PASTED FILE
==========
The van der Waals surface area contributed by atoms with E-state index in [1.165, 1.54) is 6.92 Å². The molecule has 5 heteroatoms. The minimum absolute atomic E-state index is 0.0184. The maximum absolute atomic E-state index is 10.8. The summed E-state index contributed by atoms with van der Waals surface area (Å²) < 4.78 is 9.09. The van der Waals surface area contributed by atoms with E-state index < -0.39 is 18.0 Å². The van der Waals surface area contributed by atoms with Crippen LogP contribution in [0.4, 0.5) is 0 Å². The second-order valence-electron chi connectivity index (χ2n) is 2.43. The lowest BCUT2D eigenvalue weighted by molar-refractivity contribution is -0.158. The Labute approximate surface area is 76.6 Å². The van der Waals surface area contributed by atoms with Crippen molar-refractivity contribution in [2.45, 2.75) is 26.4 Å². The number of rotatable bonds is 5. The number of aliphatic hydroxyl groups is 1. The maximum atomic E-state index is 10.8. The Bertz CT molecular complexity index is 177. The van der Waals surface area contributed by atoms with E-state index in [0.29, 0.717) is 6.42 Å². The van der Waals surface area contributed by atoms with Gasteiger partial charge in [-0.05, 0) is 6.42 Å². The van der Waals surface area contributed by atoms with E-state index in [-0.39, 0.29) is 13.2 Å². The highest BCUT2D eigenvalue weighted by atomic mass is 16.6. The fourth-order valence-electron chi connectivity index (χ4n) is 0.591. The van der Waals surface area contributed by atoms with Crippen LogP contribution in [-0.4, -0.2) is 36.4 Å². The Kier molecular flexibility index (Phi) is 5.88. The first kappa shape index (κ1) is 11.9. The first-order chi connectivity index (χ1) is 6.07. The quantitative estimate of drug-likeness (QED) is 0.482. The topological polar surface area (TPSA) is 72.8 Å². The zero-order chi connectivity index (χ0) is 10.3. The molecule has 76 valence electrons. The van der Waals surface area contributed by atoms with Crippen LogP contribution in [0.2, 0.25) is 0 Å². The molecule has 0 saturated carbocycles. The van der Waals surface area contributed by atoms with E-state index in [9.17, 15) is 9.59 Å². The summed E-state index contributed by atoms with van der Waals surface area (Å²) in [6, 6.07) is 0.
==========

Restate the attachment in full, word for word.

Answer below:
The van der Waals surface area contributed by atoms with E-state index in [1.165, 1.54) is 6.92 Å². The molecule has 5 heteroatoms. The minimum absolute atomic E-state index is 0.0184. The maximum absolute atomic E-state index is 10.8. The summed E-state index contributed by atoms with van der Waals surface area (Å²) < 4.78 is 9.09. The van der Waals surface area contributed by atoms with E-state index < -0.39 is 18.0 Å². The van der Waals surface area contributed by atoms with Crippen LogP contribution in [0.4, 0.5) is 0 Å². The second-order valence-electron chi connectivity index (χ2n) is 2.43. The lowest BCUT2D eigenvalue weighted by molar-refractivity contribution is -0.158. The Labute approximate surface area is 76.6 Å². The van der Waals surface area contributed by atoms with Crippen molar-refractivity contribution in [2.45, 2.75) is 26.4 Å². The number of rotatable bonds is 5. The number of aliphatic hydroxyl groups is 1. The maximum atomic E-state index is 10.8. The Bertz CT molecular complexity index is 177. The van der Waals surface area contributed by atoms with E-state index in [0.29, 0.717) is 6.42 Å². The van der Waals surface area contributed by atoms with Gasteiger partial charge in [-0.05, 0) is 6.42 Å². The van der Waals surface area contributed by atoms with E-state index in [-0.39, 0.29) is 13.2 Å². The highest BCUT2D eigenvalue weighted by atomic mass is 16.6. The fourth-order valence-electron chi connectivity index (χ4n) is 0.591. The van der Waals surface area contributed by atoms with Crippen LogP contribution in [-0.4, -0.2) is 36.4 Å². The Kier molecular flexibility index (Phi) is 5.88. The first kappa shape index (κ1) is 11.9. The first-order chi connectivity index (χ1) is 6.07. The quantitative estimate of drug-likeness (QED) is 0.482. The topological polar surface area (TPSA) is 72.8 Å². The zero-order chi connectivity index (χ0) is 10.3. The molecule has 76 valence electrons. The van der Waals surface area contributed by atoms with Crippen LogP contribution in [0.2, 0.25) is 0 Å². The molecule has 0 saturated carbocycles. The van der Waals surface area contributed by atoms with E-state index in [9.17, 15) is 9.59 Å². The summed E-state index contributed by atoms with van der Waals surface area (Å²) in [6, 6.07) is 0.